That scholar was Ludwig von Mises.

Mises recognized that Austrian order and Catholic order would always be at odds. “A living Christianity,” said Mises, “cannot exist side by side with, and within, Capitalism” (Quoted in Jorg Guido Hulmann, Mises, the Last Knight of Liberalism, p. 982). Later in his career, Mises would allow that Christianity could exist within capitalism, but only if the Christians kept their opinions to themselves, only if they were marginalized and kept apart from the political and economic orders. As Murry Rothbard admits, Mises considered himself a “man of 1789, an heir of the Enlightenment, (http://www.lewrockwell.com/rothbard/rothbard169.html),” that is, a man of the French Revolution. And the great advantage of the French Revolution was that it destroyed the older social order in general and the social authority of the Church in particular. As Mises himself put it, “for us and for humanity there is only one salvation: return to the rationalistic liberalism of the ideas of 1789.”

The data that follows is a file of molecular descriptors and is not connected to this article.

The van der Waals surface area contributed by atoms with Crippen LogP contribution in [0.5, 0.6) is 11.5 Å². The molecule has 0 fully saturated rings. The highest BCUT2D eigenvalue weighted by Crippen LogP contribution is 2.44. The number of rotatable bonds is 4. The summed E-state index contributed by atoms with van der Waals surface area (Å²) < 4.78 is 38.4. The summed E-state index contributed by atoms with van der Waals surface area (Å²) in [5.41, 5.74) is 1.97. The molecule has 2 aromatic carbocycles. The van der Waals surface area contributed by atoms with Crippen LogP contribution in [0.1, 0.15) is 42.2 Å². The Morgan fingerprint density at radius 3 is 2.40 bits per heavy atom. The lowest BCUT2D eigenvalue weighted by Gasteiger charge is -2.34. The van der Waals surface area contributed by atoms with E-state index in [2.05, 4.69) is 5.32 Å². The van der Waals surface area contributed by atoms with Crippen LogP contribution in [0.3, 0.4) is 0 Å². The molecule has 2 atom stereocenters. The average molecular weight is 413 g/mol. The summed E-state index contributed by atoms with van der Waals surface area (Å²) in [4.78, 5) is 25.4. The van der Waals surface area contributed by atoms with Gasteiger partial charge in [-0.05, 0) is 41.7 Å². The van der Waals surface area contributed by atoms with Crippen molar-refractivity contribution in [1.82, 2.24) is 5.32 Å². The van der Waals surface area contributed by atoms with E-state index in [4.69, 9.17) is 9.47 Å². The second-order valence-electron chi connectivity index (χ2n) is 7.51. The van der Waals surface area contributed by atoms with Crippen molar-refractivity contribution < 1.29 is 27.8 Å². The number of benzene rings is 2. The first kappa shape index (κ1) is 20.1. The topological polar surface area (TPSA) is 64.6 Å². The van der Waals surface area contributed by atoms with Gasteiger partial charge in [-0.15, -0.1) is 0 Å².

Mises's antipathy towards Christianity begins with his disdain for its founder.

[Jesus] rejects everything that exists without offering anything to replace it. He arrives at dissolving all existing social ties…. The motive force behind the purity and power of this complete negation is ecstatic inspiration and enthusiastic hope of a new world. Hence his passionate attack upon everything that exists. Everything may be destroyed because God in His omnipotence will rebuild the future order…. The clearest modern parallel to the attitude of complete negation of primitive Christianity is Bolshevism. (Socialism, p. 413)

Another thing about Jesus that rankles Mises is his attitude towards the Rich:

Jesus's words are full of resentment against the rich, and the Apostles are no meeker in this respect. The Rich Man is condemned because he is rich, the Beggar praised because he is poor…. In God's Kingdom the poor shall be rich, but the rich shall be made to suffer. Later revisers have tried to soften the words of Christ against the rich … but there is quite enough left to support those who incite the world to hatred of the rich, revenge, murder and arson…. This is a case in which the Redeemer's words bore evil seed. More harm has been done, and more blood shed, on account of them than by the persecution of heretics and the burning of witches. They have always rendered the Church defenceless against all movements which aim at destroying human society. The church as an organization has certainly always stood on the side of those who tried to ward off communistic attack. But it … was continually disarmed by the words: “Blessed be ye poor; for yours is the Kingdom of God.” (Socialism, p. 420)